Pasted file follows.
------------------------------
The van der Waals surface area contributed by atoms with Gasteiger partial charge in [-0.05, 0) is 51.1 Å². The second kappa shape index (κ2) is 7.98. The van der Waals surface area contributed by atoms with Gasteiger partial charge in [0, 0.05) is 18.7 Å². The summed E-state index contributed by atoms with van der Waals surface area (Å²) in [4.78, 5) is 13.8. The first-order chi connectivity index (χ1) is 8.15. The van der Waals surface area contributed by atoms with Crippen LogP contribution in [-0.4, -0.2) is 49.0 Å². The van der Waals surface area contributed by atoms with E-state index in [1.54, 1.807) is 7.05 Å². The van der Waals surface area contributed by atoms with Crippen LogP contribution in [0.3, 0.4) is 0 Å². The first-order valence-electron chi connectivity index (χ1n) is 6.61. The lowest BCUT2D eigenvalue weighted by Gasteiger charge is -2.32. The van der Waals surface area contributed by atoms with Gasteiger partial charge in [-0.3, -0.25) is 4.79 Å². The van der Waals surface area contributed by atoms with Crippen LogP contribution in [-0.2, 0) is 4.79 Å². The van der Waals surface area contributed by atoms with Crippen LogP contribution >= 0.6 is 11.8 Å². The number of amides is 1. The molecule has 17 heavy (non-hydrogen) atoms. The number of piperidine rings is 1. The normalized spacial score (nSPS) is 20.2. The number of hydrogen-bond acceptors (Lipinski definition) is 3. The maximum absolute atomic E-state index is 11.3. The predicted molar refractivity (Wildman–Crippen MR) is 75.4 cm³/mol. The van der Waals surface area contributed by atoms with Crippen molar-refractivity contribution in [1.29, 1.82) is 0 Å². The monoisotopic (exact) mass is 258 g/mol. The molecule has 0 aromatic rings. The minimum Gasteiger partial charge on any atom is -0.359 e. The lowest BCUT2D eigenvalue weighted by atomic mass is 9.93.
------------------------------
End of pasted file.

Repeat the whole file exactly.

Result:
The van der Waals surface area contributed by atoms with Gasteiger partial charge in [-0.05, 0) is 51.1 Å². The second kappa shape index (κ2) is 7.98. The van der Waals surface area contributed by atoms with Gasteiger partial charge in [0, 0.05) is 18.7 Å². The summed E-state index contributed by atoms with van der Waals surface area (Å²) in [4.78, 5) is 13.8. The first-order chi connectivity index (χ1) is 8.15. The van der Waals surface area contributed by atoms with Crippen LogP contribution in [-0.4, -0.2) is 49.0 Å². The van der Waals surface area contributed by atoms with E-state index in [1.54, 1.807) is 7.05 Å². The van der Waals surface area contributed by atoms with Crippen LogP contribution in [0.3, 0.4) is 0 Å². The first-order valence-electron chi connectivity index (χ1n) is 6.61. The lowest BCUT2D eigenvalue weighted by Gasteiger charge is -2.32. The van der Waals surface area contributed by atoms with Gasteiger partial charge in [-0.3, -0.25) is 4.79 Å². The van der Waals surface area contributed by atoms with Crippen LogP contribution in [-0.2, 0) is 4.79 Å². The van der Waals surface area contributed by atoms with Crippen LogP contribution >= 0.6 is 11.8 Å². The number of amides is 1. The molecule has 17 heavy (non-hydrogen) atoms. The number of piperidine rings is 1. The normalized spacial score (nSPS) is 20.2. The number of hydrogen-bond acceptors (Lipinski definition) is 3. The maximum absolute atomic E-state index is 11.3. The predicted molar refractivity (Wildman–Crippen MR) is 75.4 cm³/mol. The van der Waals surface area contributed by atoms with Crippen molar-refractivity contribution in [1.29, 1.82) is 0 Å². The monoisotopic (exact) mass is 258 g/mol. The molecule has 0 aromatic rings. The minimum Gasteiger partial charge on any atom is -0.359 e. The lowest BCUT2D eigenvalue weighted by atomic mass is 9.93.